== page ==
Among the most overused clichés in political analysis is the observation made by Karl Marx that history repeats itself, occurring first as tragedy, and then as farce. Over the years, this famous quote has been used and overused and done to death. Even so, it is difficult to resist invoking it yet again when looking back at LK Advani’s little revolt in the BJP this past week.
The revolt ended in an anti-climax. Having resigned from all party positions in protest against Narendra Modi being named the party’s election mascot for 2014, Advani found himself facing ferocious hostility from within his party. In 24 hours, he quietly withdrew his resignation. It was his Last Great Sulk, and it ended up establishing just how irrelevant he is to the BJP today.
To understand the diminution of the Advani phenomenon and the distance he has travelled from the cult status he had within the Sangh Parivar till as late as the beginning of this century, it is necessary to go back to his First Great Sulk: in the aftermath of the Jinnah episode of 2005. The contrast between what happened in 2005 and what happened in 2013 is telling and captures incremental and important shifts in the politics and power matrix of the BJP.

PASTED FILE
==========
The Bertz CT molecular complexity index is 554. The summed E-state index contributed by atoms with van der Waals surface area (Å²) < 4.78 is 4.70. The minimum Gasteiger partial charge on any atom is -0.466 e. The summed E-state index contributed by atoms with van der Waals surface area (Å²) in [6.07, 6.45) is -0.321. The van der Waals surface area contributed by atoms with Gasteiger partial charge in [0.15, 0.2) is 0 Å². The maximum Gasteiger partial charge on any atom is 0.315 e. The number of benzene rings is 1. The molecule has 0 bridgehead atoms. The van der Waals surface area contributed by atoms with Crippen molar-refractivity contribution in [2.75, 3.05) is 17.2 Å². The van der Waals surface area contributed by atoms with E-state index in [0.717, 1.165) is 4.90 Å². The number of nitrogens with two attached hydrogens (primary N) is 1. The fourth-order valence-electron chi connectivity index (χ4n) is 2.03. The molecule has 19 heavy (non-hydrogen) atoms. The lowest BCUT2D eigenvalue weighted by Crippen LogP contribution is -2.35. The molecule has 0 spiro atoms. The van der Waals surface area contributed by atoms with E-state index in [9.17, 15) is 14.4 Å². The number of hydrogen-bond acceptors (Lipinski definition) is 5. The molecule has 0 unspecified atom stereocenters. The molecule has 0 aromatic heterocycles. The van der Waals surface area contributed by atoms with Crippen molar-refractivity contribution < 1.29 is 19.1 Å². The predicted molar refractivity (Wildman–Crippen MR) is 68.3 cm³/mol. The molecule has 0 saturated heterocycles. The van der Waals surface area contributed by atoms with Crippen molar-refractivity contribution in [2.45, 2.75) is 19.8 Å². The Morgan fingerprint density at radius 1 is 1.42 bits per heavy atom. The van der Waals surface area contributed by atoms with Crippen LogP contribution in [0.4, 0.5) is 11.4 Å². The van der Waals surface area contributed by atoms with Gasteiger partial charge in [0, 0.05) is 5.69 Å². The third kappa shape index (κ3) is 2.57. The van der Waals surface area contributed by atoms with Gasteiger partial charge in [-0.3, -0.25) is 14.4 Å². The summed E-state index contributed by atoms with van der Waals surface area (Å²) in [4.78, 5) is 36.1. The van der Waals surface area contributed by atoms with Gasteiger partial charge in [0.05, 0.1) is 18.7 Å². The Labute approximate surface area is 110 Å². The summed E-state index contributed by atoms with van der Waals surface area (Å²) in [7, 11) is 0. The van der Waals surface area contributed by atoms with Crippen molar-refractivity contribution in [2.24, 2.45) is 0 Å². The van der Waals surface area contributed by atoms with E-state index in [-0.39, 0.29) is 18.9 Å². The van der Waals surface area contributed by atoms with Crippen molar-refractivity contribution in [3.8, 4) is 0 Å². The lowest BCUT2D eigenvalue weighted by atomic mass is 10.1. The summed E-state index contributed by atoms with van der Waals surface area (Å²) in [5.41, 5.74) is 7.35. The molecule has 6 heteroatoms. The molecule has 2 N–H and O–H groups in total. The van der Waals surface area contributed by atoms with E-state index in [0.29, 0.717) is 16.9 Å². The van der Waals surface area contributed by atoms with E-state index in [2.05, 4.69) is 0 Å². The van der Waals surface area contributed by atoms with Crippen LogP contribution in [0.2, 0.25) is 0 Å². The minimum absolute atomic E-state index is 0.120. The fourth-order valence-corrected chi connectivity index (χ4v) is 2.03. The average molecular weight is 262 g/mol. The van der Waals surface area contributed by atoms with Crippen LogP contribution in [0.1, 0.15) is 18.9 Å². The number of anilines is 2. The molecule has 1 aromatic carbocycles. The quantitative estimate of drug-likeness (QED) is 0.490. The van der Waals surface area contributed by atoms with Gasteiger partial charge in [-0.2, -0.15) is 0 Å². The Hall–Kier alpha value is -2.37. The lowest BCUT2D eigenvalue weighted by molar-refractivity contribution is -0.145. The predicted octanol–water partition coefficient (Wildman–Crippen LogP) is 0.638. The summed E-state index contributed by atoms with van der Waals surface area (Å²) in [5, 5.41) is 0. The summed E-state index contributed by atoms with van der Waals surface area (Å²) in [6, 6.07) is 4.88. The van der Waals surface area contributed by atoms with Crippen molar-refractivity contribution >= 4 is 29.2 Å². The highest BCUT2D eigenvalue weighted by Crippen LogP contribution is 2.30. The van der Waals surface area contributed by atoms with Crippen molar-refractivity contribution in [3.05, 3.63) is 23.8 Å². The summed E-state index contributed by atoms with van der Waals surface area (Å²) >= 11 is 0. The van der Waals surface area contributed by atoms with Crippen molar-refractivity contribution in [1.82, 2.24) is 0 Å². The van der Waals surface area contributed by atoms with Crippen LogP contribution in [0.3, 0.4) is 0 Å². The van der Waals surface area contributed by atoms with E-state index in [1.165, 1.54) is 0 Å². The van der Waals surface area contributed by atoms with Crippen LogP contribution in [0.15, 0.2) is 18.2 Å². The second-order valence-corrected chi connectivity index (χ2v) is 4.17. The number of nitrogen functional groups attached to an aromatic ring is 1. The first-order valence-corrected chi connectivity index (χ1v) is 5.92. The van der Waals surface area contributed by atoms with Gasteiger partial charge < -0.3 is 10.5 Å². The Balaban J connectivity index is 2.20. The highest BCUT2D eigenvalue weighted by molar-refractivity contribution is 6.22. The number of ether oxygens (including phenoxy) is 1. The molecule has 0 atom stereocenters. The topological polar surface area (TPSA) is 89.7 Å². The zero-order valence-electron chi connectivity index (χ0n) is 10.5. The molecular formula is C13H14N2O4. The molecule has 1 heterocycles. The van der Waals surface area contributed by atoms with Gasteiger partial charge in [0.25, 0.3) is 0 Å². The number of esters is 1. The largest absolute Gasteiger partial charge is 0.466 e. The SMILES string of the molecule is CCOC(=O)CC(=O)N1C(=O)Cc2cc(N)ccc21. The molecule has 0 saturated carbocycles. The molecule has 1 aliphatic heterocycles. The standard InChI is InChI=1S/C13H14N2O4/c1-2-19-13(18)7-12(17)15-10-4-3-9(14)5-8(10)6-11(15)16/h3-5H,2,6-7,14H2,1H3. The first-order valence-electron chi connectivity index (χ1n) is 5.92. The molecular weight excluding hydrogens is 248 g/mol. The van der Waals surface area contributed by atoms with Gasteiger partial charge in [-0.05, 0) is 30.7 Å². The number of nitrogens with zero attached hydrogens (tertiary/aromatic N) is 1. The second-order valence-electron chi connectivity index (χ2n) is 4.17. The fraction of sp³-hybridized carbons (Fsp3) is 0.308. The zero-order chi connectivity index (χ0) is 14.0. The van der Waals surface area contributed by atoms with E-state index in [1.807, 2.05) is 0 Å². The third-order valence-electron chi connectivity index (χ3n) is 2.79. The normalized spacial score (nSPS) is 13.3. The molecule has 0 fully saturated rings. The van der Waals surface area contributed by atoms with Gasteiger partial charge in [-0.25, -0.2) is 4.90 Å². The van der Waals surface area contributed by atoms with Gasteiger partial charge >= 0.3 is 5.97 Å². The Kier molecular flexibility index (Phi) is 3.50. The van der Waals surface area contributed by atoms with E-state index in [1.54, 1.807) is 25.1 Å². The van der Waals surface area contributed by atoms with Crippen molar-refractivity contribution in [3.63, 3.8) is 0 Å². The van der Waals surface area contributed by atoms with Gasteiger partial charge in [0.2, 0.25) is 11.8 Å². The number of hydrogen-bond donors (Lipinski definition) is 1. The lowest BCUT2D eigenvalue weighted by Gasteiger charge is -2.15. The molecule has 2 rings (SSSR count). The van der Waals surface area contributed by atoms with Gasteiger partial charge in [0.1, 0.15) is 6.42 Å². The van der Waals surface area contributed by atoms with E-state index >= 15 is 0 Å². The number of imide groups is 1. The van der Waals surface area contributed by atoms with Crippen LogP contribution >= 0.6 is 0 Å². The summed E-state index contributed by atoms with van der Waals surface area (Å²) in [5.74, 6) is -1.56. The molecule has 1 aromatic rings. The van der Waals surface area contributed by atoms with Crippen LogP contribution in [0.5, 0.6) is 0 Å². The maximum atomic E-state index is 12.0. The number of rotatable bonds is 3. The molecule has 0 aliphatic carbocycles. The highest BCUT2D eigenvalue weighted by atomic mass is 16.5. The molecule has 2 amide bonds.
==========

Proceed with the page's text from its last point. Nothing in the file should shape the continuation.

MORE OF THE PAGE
In 2005, Advani visited Pakistan much against the advice of at least two senior diplomats in the Ministry of External Affairs and egged on by a small coterie surrounding him. In Pakistan, he resorted to issuing certificates to Mohammed Ali Jinnah and using his praise of Jinnah as a clumsy device with which to rewrite his own profile, appear liberal and appeal to Indian Muslims. Not only was this insulting to Indian Muslims, it was quite patently a hare-brained idea.
The reaction in the BJP was intense. When an aide faxed Advani’s Jinnah statement from Pakistan and asked the BJP media cell to release it, the spokesperson on duty that day sent copies of the fax to Sushma Swaraj, Arun Jaitley and Pramod Mahajan, all protégés of the senior man. All three rejected the statement and said it could not be officially released by the BJP as a view authorised by the party. A storm followed. The party rank-and-file and the RSS were just not on Advani’s side.